Presentation on theme: "Diagnosis of FASD in The Presence of Co-morbidity Dr. Irena Nulman The Motherisk Program Division of Clinical Pharmacology & Toxicology Hospital for Sick."— Presentation transcript:
Diagnosis of FASD in The Presence of Co-morbidity Dr. Irena Nulman The Motherisk Program Division of Clinical Pharmacology & Toxicology Hospital for Sick Children, University of Toronto
Learning problems Poor attention Problems with memory, writing, planning, concepts of time. Behavioral problem Poor anger control Unstable mood Impaired attachment Psychiatric evaluation Dx: ADHD, ODD, emotional instability Physical examination Short palpebral fissure, flat midface, long flattened philtrum, narrow upper lip, low set ears Head circumference, height, and weight = 3 percentile JR
Biological mother diagnosed with a bipolar disorder and abused alcohol in pregnancy Age 3, apprehended by CAS for neglect 4 foster homes Age 7, adopted by R’s JR JR - diagnosed with FAS
MC Learning Difficulties Poor reading and comprehension Difficulties with math Behavior Problems Lying, stealing Does not learn from experiences Difficulties appreciating social context Psychiatric evaluation Oppositional (ODD) Inattentive (ADHD) Abnormal involuntary movements Needs constant stimulation Frequent explosive temper tantrums Aggressive No physical sign of in utero alcohol toxicity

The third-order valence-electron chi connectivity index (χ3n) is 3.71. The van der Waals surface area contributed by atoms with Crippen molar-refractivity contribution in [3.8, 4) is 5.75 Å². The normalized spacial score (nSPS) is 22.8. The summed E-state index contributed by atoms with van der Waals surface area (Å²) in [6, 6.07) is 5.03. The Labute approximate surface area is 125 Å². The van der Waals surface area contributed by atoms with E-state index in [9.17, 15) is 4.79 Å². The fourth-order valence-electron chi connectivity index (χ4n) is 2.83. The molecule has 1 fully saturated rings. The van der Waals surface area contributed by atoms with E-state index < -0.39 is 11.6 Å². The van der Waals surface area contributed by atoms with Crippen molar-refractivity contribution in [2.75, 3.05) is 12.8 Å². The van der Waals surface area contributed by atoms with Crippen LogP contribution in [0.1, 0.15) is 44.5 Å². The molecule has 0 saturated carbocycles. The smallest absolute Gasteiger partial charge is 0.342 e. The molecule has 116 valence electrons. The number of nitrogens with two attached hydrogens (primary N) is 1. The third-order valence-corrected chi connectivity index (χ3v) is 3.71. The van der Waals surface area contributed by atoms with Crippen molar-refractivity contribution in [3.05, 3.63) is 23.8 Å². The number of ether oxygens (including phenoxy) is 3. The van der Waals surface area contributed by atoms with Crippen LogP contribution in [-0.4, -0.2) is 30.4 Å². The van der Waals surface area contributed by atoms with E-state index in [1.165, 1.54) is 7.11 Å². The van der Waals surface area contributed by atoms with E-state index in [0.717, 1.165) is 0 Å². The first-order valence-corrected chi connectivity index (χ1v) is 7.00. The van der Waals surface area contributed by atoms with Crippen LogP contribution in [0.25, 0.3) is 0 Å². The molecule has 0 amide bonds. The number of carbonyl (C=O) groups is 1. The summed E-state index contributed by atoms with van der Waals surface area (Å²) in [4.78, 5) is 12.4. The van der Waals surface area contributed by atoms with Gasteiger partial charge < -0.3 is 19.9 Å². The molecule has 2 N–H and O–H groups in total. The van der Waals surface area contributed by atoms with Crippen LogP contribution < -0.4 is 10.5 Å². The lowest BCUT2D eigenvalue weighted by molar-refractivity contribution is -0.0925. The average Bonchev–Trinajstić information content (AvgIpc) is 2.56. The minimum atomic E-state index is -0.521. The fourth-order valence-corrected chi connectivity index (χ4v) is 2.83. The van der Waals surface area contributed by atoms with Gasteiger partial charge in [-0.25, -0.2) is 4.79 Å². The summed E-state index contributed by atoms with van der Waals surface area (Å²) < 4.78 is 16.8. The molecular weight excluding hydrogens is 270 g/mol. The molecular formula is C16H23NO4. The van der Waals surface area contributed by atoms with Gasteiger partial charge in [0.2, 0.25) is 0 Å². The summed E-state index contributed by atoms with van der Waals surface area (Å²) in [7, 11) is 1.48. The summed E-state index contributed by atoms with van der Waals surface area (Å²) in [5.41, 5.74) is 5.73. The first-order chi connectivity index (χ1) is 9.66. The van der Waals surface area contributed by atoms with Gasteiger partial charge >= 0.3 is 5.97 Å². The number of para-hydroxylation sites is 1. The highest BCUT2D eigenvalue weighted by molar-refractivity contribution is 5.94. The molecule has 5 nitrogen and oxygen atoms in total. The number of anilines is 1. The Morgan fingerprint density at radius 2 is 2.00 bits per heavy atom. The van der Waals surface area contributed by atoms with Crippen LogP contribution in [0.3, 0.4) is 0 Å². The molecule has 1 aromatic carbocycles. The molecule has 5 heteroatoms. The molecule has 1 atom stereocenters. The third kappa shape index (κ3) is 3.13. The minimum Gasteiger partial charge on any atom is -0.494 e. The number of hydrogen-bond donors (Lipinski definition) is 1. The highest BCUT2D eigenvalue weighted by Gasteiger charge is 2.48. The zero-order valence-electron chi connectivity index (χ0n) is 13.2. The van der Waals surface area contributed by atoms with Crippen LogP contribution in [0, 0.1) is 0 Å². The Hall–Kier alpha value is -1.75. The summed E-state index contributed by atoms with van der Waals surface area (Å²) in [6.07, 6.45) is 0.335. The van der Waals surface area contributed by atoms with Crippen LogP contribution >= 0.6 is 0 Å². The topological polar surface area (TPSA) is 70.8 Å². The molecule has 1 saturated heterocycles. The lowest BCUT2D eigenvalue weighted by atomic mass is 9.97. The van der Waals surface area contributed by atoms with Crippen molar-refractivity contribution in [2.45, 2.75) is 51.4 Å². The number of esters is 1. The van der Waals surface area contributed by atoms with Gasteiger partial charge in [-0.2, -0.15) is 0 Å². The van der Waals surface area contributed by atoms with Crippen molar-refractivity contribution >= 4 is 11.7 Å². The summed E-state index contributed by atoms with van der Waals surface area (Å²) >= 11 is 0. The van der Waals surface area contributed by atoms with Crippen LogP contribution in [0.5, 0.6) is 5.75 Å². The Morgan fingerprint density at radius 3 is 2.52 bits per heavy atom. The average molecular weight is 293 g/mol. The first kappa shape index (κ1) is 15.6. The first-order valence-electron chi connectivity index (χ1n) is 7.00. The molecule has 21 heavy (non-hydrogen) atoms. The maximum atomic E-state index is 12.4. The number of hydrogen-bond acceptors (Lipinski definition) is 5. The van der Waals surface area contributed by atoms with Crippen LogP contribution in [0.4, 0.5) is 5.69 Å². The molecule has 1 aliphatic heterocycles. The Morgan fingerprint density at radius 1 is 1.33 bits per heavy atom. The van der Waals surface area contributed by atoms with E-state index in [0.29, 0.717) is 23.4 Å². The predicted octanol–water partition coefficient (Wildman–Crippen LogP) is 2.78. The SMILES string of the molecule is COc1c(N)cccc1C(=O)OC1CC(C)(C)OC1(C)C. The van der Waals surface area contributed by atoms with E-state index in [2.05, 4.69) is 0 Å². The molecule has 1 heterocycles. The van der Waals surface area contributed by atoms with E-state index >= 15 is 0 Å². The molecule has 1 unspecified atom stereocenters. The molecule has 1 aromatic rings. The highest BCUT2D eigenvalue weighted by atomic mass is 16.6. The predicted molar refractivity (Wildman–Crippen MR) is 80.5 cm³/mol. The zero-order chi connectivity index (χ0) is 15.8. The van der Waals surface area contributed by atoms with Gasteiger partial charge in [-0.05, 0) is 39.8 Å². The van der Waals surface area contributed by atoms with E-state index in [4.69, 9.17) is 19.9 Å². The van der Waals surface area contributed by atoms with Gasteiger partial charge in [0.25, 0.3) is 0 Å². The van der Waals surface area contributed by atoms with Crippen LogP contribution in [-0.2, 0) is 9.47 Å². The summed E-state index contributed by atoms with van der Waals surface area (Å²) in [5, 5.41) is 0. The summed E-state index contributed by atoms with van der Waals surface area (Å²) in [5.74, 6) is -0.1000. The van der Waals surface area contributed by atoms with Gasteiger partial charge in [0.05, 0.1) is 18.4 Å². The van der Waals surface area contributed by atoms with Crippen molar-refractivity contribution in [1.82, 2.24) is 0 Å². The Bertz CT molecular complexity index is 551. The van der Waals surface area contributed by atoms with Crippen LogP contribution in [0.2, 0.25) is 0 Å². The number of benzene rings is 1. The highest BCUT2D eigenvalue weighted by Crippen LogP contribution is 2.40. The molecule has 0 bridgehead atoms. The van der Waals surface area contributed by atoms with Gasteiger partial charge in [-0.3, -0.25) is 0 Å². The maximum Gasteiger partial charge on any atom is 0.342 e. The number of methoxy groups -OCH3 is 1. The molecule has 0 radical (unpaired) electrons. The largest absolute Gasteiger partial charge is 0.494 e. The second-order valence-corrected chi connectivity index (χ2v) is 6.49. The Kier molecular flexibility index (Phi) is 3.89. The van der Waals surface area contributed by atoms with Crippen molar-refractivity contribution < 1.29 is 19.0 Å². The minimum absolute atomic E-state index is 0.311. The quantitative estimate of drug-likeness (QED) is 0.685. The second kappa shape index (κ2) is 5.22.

Test Results JR Reduced intelligence Nonverbal IQ>Verbal IQ Strengths Receptive language Story recall Rote memory Reading Deficits Visuomotor skills Attention: impulsivity Spatial memory Math Executive: planning, organization, flexibility MC Borderline intelligence Nonverbal IQ>Verbal IQ Strengths Receptive language Story recall Verbal knowledge Rote memory Reading Visuospatial ability Deficits Visuomotor skills Attention: impulsivity Math Executive: planning, flexibility, organization
ARND The label ARND was proposed for children who exhibit neurodevelopment abnormalities in isolation
FASD Is a Diagnosis For Two
Exposure to alcohol ???!!!
MC Mother Receptionist Learning difficulties, “slow” Depression Severe NVP t/o, PROM, prolonged labor 34 weeks, jaundice Father Salesman ADHD at school Often changes jobs? Family history of suicide in a first degree relative 12 beers in weekends
MC Parents in a divorce process for 3 years Mother - denies drugs of abuse Father – accusing mother of drinking in pregnancy MC - sharing custody, unstable home Assessment reviled no exposure to alcohol
Psychiatric Disorders in Children 12% – 15% children have a mental disorder 2.2% – 9.9% Attention-Deficit/Hyperactivity Disorder in nonclinical settings 1.5% – 5.5% Conduct Disorder <1% – 2.7% Major Depressive Disorder in prepubescent populations 3.5% – 5.4% Separation Anxiety 1% – 6% Motor Skills disorders Communication Disorders Feeling and Elimination Disorders <1% Major Retardation